Since then, the use of ‘technical and smart fabrics’ finds rapid development, most commonly used today in all types of industry (protective clothing, filtering, covering or reinforcement building material etc.) and in fashion. We are all familiar now with materials, derived from plastic  like lycra (sportswear, bra, swimsuit) and polyester (shirts). And also with waterproof, stain-repellent, odor-resistant, crease-resistant and antibacterial etc. types of fabrics.

The latest innovation on the market is E-textiles or electronic textiles. The development started in the late 1990s as a research effort to incorporate computing interactivity. Since the early 2000´s it has been adopted into the designer and maker community. And now that the computing techniques are becoming so much smaller and more sophisticated, functional prototypes are finding its way to commercial market.

Design, science and engineering are the foundation of new development. Bringing these together will catalyst and promote experimentation of new idea´s. We should not wait for changes to come, together we should take the opportunity to make changes a reality.

3D autoknit, 2018,  Carnegie Mellon university research

LED display concept, 2009, museum of science and industry Chicago, Cute Circuit

3D printed flexible mask, 2016, Björk, researched by Neri Oxman

Pianosweater, 2011, Kobakant


Smart clothing

Historically wearing ´computers´ has been perceived as too science fiction, but with the recent  breakthrough in wearable tech, the concept has become mainstream, though most of today's wearables are yet limited to wrist displays. Yet the race is on to integrate technology with clothing.

In tech development, fashion and theater have a huge role to play. Starting with statement pieces that are worn by (performance) artists and celebrities, pushing the boundaries in a fun and playful way.

One of the current mainstream tech examples is a biometeric sensing wearable. The concept for this started in the medical world; a strap on heart rate measuring device. Which has developed into a simpler (more user friendly) tool with the interest from sports companies, willing to improve the performance of their athletes through more specified coaching.

And sport companies also have, since back in the 80's, been developing technical fabrics that help to regulate the body temperature, reduce wind resistance & control muscle vibration etc. But since electronic components are becoming so small, lightweight and flexible, finding non intrusive ways to turn a wearable into an incorporated sensor in clothes is now a possibility.

Essentially, the future of fashion in e-textiles is a lot like what we’re already wearing, but happens to have digital interactivity. For the consumers to have interest in these products, the items have to be technologically supplementing what is already available. But it needs to be comfortable and trendy or no one will be eager to wear it.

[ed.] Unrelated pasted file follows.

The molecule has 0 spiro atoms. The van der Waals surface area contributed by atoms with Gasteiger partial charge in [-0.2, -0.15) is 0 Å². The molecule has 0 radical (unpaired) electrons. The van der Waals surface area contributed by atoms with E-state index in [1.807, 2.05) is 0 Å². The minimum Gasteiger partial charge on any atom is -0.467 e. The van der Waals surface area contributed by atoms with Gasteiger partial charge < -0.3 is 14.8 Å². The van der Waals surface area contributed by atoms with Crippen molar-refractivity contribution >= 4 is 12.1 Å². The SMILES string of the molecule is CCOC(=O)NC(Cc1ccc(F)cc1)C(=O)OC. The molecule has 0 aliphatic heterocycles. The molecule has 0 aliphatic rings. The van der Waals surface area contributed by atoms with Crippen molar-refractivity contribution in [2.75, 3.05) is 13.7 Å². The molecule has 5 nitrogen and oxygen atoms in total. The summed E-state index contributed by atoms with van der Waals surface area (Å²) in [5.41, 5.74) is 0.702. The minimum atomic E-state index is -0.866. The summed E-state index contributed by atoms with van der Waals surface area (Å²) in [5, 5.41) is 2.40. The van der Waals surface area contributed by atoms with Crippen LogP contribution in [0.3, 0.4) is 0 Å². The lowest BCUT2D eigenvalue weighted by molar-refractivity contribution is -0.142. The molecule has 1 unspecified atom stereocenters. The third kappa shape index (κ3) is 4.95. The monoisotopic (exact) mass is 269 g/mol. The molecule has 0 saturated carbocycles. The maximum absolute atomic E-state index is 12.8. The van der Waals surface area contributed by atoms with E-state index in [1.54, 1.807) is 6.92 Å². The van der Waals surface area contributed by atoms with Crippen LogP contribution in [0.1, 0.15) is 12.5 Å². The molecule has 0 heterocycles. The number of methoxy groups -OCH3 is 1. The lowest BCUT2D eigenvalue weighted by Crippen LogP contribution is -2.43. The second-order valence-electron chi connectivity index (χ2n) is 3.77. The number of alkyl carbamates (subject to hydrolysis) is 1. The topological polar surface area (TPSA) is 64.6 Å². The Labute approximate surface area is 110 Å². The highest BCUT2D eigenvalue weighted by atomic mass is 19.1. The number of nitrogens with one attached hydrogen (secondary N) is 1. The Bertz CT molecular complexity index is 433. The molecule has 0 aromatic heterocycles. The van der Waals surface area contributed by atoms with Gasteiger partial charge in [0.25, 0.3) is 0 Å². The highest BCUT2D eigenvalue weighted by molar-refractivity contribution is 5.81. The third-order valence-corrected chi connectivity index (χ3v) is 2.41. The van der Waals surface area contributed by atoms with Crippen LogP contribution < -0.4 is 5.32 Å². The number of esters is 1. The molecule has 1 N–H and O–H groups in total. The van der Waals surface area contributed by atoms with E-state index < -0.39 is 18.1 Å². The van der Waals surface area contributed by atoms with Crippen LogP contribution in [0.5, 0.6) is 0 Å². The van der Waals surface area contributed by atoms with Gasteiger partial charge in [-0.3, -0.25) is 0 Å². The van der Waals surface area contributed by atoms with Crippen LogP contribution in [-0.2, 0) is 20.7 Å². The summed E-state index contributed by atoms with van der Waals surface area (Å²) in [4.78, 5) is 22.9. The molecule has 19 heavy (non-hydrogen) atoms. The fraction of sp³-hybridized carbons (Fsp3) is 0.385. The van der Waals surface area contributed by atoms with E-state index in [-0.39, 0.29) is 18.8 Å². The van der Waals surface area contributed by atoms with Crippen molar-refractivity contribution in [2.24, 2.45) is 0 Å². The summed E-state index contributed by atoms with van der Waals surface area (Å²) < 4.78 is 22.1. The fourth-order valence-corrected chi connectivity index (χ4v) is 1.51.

Product examples

Solar panelled phone charging bag, 2011, Diffus Design

Cyclist LED incorporated gear, 2012, VisiJax

Tracking pressure points, 2014, Footlogger / 3L Labs

Space suit - ´Second Skin´, 2014, Research NASA / MIT

protective clothing for  fishing, Safe@Sea, 2015, Sinteff

breath & heart rate tracking, 2015, Ralph Lauren

Wireless fetal monitoring, 2016, Drexel University

Music switching touch jacket, 2017, Levi, Google

Motorized support clothing for elderly, 2017, Seismic

Baby heart rate and oxygen monitor, 2018,  Owlet smart sock 2

Size support adjustable bra, 2018, House of Anesi

E-textile fire fighting suit, 2018, smartPRO suit, research RICE

Research and development

Over the last 20 years the turnover in fashion showcases has become increasingly shorter and shorter. It has become such a change that this trend has been named ´fast fashion´. Within the industry between 2000 and 2010 there has been an estimated 47% global increase of textile consumption. Which in turn has a huge impact on our environment and the planet's resources.

Though friendlier way´s of producing like eco-grown cotton are at some places already put in practice. And there are more sustainable alternatives too, for example a popular cotton replacement is hemp or bamboo. But note that these materials need a bleaching process before going trough dyeing, because naturally these fibers are not white. And growing material plus the washing and dyeing process afterwards requires huge amounts of water.  

Then looking closely at the end product, it can then still be that the threads, buttons and zippers etc. needed to complete the garment come from a different sources, resulting in a close but not 100% friendly product.  

And include the knowledge that there is a growing global demand for clothing which will not be sustainable for generations to come, leads to the question on how to rethink the production chain of textiles.


Waterless dyeing research

One of the initiatives to change the clothing production is the waterless dyeing technology, in development sinds 2010. There is no water consumption, a reduction in energy use, no auxiliary chemicals required, no need for a drying process, and is twice as fast to produce colored textiles. If this technology is brought to scale it can greatly affect the clothing market.